The Nissan GT-R is one of the fastest production cars in the world, while still being easy to drive around town. This makes it phenomenal, and unusual. It performs like a brute but isn’t one. It used to be, but over the years Nissan engineers have refined its manners and sharpened its performance by improving steering, handling and ride. The acceleration is blistering and cornering brilliant.
The GT-R might be seen as a composite, combining ideas and directions in form, function and spirit to become part supercar, part daily driver coupe, and part tuner car. For example it has a back seat that can fit two kids. Only the Porsche 911 Turbo also has a back seat, but it’s smaller. The GT-R has roomy front seats and useful trunk space as well. And it gets almost 20 mpg.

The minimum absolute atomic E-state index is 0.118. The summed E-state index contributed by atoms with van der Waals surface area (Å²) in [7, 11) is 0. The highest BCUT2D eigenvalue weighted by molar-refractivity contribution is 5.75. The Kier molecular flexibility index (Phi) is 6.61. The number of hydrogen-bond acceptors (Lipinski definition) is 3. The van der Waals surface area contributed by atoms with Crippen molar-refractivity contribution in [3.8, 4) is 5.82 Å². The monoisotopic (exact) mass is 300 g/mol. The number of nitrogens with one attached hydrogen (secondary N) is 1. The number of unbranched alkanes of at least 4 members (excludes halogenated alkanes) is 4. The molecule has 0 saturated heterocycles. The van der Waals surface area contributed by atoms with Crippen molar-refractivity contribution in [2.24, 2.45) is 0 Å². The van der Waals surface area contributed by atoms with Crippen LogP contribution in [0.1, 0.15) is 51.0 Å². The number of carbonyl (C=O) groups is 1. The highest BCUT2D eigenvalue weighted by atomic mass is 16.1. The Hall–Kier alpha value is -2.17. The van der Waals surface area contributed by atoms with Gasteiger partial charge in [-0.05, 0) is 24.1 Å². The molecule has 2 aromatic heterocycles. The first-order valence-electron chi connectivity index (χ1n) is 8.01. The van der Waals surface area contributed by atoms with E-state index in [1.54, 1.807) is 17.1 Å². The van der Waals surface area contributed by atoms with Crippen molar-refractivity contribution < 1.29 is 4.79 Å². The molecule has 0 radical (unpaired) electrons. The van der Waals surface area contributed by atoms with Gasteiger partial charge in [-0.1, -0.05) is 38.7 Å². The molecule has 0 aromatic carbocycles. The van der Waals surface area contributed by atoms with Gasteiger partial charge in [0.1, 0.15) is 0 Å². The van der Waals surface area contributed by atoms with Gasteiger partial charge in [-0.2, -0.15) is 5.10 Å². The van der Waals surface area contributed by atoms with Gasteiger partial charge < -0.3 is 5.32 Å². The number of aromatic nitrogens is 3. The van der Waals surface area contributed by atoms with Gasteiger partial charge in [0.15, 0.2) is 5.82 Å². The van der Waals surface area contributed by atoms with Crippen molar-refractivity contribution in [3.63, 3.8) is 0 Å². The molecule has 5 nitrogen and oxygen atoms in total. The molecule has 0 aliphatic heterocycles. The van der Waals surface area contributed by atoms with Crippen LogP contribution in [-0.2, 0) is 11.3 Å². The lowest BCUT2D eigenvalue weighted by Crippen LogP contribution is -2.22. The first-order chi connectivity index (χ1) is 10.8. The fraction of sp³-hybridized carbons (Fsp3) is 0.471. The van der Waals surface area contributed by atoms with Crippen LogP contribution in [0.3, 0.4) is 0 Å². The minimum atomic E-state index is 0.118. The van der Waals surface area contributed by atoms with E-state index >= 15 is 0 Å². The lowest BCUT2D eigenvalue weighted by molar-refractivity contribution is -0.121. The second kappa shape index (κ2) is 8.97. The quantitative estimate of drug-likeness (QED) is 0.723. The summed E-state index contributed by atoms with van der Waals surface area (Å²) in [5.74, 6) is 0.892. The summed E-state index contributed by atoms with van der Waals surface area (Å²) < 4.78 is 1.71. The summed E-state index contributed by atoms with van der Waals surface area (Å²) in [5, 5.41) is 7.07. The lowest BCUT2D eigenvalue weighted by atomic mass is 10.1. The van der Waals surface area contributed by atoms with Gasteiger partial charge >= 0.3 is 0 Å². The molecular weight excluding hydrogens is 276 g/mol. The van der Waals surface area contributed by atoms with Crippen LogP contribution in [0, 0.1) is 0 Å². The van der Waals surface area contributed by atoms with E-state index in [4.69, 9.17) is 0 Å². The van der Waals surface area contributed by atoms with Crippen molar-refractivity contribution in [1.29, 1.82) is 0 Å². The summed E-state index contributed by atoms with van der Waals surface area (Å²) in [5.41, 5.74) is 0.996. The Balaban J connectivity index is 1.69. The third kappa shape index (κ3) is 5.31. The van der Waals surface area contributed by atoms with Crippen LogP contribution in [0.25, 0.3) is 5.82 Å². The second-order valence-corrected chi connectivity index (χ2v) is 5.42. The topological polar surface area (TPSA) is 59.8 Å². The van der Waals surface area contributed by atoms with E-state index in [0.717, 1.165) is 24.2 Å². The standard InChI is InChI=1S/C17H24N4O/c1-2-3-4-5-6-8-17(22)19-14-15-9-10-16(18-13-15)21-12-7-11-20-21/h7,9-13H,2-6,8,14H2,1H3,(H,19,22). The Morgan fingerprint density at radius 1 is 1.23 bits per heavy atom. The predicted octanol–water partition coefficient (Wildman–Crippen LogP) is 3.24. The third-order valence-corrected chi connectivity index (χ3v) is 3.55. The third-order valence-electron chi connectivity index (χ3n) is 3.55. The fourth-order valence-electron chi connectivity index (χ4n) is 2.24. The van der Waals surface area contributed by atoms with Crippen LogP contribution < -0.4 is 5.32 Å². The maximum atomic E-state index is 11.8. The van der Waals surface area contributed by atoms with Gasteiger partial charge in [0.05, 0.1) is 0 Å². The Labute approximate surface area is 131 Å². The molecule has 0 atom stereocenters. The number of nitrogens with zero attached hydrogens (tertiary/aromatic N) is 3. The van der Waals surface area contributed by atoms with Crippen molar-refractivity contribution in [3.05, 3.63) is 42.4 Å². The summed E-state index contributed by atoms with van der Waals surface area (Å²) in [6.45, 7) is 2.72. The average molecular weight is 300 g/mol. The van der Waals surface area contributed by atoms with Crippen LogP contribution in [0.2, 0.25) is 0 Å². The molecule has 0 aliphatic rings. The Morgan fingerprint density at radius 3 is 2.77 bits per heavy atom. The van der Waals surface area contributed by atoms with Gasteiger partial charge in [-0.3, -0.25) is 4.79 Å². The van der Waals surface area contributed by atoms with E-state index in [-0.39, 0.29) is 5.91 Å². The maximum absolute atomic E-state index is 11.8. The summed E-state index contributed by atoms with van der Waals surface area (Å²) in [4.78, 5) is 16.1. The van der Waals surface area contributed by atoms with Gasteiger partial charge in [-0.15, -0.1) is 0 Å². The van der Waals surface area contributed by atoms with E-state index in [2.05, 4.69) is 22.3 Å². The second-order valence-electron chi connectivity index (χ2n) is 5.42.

Under the long hood there is a twin-turbocharged 3.8-liter V6 making 545 horsepower and 463 pound-feet of torque, mated to a dual-clutch transmission and amazing all-wheel-drive system. It’s the key to the cornering, through grip and wide sticky tires.
In the GT-R, you can sling yourself to 60 miles per hour in a mere 2.7 seconds, and find yourself at 100 mph in another blink. It competes with upmarket cars like the Porsche 911 Turbo, Corvette Z06, Jaguar F-Type, Viper, and a number of Mercedes-Benz AMG and BMW M models. You could add supercars like the Ferrari 458 and new Acura NSX. But in terms of performance-per dollar, at a cost of just over $100k, the GT-R is a good value. Although nothing like the Corvette, still the hands-down winner in that category.
For 2016 there is a new model, the 45th Anniversary Gold Edition, painted in a retro color called Silica Brass. Less than 30 of these models will be sold in the United States. Taken away in 2016 is the Track Edition, a stripped model with no rear seat and 20-inch black alloy wheels. Hard-core drivers and track-day enthusiasts will miss it.